My cousin accompanies me as my well needed support crew and we head to the start. Do not for a moment think the women’s race would be less competitive or less serious than the men’s. These women were out to get those 5 places into the semi-final. I watch women tape their gloves and booties on with electrical tape and start doing sprints of front crawl to warm up. I have snatched some Haribo from the registration area and am downing sweets as a last attempt to get an edge. After acclimatising in the water (for me a pretty pleasant 8.5degrees) we are asked to simultaneously dunk our heads and then exit the water and wait on the pontoon. Getting back onto the pontoon unassisted proved impossible and I had to be helped out. I am now feeling very doubtful about the upcoming obstacles and try not to look at the 12ft high rope ladder 200m ahead of us.
We hop back into the water and the women start jostling to get a good spot. I head right to the back not wanting to be kicked or caught in the scrum to get onto the rope ladder. Suddenly we are off and I try front crawl to keep up, but it is useless, I am not a swimmer. The front women are off closing in on the rope ladder. Myself and about 4 other women breast stroke heads up staring into the depths of the first lock. With the dark metal and concrete canal walls towering over us, the waterway narrows into a manmade gorge. I mentally chant to myself as the walls block out the sky ‘you are not trapped, eyes forward, don’t look at the wall!’. The first 5 women are battling each other for space on the rope ladder with 4 more on their heels, it is absolute carnage.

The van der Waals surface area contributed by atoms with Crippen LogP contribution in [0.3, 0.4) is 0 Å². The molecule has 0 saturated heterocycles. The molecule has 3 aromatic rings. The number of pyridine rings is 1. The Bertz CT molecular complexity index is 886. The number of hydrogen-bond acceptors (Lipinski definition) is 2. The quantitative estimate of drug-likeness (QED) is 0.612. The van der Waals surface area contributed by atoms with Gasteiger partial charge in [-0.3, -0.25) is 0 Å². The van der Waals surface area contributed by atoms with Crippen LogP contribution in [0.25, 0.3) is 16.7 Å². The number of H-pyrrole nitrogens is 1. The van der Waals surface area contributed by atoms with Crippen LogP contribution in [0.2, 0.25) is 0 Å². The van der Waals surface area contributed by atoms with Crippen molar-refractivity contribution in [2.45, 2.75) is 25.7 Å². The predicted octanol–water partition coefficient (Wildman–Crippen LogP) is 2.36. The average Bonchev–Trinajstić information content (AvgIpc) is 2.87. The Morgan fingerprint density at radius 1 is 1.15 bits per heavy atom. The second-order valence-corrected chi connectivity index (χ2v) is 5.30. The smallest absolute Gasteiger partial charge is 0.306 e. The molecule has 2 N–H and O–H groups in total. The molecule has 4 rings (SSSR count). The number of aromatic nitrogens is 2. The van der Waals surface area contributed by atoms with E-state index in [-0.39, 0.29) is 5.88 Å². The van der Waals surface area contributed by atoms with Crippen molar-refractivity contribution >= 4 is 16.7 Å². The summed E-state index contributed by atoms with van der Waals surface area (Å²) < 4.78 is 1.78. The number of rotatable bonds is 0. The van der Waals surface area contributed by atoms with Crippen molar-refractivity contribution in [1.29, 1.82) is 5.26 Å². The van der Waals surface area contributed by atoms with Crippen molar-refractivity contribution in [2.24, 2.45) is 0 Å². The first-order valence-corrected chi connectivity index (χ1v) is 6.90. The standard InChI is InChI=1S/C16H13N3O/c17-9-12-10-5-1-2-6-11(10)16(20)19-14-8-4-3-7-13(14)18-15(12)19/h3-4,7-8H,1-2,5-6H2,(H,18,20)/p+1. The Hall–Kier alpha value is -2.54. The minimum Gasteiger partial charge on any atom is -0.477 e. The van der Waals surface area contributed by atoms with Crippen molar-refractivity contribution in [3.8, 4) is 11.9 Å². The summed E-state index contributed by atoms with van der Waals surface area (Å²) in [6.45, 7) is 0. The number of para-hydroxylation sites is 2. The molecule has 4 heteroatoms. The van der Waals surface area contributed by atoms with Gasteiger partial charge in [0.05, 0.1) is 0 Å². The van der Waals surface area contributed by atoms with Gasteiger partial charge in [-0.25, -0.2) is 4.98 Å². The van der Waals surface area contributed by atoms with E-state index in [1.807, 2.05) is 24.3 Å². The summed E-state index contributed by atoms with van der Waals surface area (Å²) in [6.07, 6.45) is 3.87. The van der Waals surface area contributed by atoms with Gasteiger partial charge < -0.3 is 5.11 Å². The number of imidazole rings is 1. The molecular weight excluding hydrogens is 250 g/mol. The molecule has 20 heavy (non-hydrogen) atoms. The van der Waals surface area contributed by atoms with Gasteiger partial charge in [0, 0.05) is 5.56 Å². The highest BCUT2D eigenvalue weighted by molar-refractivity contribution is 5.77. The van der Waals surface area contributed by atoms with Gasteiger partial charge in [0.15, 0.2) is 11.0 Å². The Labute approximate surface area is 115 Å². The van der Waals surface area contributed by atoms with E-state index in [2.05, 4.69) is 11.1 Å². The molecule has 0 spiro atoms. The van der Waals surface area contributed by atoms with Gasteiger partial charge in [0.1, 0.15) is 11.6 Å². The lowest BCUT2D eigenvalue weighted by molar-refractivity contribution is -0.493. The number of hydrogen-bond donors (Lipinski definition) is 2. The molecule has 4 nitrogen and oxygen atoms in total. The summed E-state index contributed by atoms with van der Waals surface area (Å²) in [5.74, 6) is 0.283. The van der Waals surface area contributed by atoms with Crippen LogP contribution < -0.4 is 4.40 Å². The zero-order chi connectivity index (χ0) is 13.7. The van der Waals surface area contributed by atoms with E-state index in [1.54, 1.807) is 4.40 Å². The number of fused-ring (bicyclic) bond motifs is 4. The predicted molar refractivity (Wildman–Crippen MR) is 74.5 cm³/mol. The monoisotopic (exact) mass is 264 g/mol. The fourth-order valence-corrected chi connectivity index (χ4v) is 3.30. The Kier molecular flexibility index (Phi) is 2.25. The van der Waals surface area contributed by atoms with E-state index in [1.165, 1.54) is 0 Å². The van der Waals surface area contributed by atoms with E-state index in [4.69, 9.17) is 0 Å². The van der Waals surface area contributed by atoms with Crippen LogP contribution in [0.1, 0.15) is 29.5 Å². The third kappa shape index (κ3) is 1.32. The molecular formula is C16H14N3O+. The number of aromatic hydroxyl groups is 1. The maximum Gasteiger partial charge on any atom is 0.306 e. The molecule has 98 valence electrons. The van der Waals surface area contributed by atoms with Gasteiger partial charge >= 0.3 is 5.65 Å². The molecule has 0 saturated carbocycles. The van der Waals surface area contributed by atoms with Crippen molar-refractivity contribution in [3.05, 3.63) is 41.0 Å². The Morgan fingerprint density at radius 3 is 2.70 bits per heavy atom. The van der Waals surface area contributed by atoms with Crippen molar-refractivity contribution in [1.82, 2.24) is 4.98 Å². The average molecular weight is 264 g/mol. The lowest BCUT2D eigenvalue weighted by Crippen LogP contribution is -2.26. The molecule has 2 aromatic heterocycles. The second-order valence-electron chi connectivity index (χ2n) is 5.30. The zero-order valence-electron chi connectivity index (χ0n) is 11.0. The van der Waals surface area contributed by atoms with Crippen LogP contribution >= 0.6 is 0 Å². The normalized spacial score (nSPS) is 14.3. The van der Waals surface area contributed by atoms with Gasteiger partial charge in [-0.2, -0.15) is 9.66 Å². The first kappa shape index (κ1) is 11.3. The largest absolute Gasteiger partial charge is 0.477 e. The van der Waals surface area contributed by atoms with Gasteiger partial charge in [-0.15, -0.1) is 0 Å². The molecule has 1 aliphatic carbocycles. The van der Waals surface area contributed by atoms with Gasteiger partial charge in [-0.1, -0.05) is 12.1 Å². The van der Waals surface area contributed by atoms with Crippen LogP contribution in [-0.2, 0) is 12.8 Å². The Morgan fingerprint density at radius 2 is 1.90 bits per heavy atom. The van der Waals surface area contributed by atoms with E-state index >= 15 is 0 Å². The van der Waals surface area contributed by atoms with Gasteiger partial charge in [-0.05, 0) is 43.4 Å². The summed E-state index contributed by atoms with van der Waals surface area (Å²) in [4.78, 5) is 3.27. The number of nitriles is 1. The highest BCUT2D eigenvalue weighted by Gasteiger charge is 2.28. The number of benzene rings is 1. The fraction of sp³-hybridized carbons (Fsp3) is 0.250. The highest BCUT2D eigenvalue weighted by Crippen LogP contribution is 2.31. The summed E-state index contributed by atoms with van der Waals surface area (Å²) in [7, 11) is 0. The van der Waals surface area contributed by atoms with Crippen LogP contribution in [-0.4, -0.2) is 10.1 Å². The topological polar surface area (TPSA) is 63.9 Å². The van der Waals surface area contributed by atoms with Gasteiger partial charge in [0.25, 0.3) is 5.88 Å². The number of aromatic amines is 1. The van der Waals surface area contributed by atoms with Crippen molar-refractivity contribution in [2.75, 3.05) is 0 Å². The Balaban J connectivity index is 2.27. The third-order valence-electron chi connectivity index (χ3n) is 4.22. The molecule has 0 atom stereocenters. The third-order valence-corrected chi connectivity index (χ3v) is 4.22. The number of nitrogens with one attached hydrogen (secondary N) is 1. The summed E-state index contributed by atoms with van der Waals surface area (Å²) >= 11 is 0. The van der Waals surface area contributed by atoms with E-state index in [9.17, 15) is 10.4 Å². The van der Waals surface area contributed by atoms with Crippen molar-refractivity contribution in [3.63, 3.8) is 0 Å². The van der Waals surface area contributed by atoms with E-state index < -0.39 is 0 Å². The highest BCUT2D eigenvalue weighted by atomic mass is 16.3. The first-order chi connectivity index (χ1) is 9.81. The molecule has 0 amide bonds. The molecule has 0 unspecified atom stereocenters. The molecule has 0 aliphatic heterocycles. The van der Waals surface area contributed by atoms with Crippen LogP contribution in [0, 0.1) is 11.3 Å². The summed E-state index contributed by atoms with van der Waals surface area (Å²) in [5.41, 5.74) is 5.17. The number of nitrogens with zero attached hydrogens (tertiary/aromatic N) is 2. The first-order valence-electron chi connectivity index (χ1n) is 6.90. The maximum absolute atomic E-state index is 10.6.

Photo by Noanie Heffron
As I approach the towering lock gate the force of the water poring over pushes me away and I have to swim harder to get a purchase. Using my already tired arms I pull myself out of the water enough to get a foot up onto the first wrung. The water pummels my face and arms weighing me down even more. Once on the ladder thoughts the cold, the fear, feelings of aching arms are drowned out in an instant, my thoughts completely on getting off this ladder a soon as possible. The water fills my mouth and I struggle to find the air, I cannot see where I am are climbing and instinct takes over. One step at a time I slowly make my way up. Feeling each knot in the rope until finally the water is out of my face and I am at the top. My thoughts now turn to not falling off! I did not dare look down and I hug the top of the lock and haul my body over. I want to rest, but know I only have 15 minutes before they time me out. With that thought I leap into the water.